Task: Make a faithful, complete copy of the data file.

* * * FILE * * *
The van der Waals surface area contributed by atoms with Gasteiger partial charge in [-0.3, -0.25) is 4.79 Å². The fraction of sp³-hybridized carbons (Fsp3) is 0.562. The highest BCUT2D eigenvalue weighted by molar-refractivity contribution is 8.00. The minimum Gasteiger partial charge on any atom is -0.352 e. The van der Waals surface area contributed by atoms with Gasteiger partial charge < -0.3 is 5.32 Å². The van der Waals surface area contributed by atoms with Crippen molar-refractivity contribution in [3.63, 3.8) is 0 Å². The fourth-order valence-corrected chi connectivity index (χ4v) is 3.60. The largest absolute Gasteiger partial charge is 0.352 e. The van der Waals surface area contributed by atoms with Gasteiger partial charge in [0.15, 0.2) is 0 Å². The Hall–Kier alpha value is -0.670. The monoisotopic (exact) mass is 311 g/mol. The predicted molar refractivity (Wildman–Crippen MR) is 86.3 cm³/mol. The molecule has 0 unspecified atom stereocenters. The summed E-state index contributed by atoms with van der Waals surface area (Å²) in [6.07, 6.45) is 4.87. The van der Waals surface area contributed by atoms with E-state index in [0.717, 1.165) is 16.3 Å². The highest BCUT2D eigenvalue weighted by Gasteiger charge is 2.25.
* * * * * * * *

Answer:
The van der Waals surface area contributed by atoms with Gasteiger partial charge in [-0.3, -0.25) is 4.79 Å². The fraction of sp³-hybridized carbons (Fsp3) is 0.562. The highest BCUT2D eigenvalue weighted by molar-refractivity contribution is 8.00. The minimum Gasteiger partial charge on any atom is -0.352 e. The van der Waals surface area contributed by atoms with Gasteiger partial charge < -0.3 is 5.32 Å². The van der Waals surface area contributed by atoms with Crippen molar-refractivity contribution in [3.63, 3.8) is 0 Å². The fourth-order valence-corrected chi connectivity index (χ4v) is 3.60. The largest absolute Gasteiger partial charge is 0.352 e. The van der Waals surface area contributed by atoms with Gasteiger partial charge in [0.15, 0.2) is 0 Å². The Hall–Kier alpha value is -0.670. The monoisotopic (exact) mass is 311 g/mol. The predicted molar refractivity (Wildman–Crippen MR) is 86.3 cm³/mol. The molecule has 0 unspecified atom stereocenters. The summed E-state index contributed by atoms with van der Waals surface area (Å²) in [6.07, 6.45) is 4.87. The van der Waals surface area contributed by atoms with E-state index in [0.717, 1.165) is 16.3 Å². The highest BCUT2D eigenvalue weighted by Gasteiger charge is 2.25.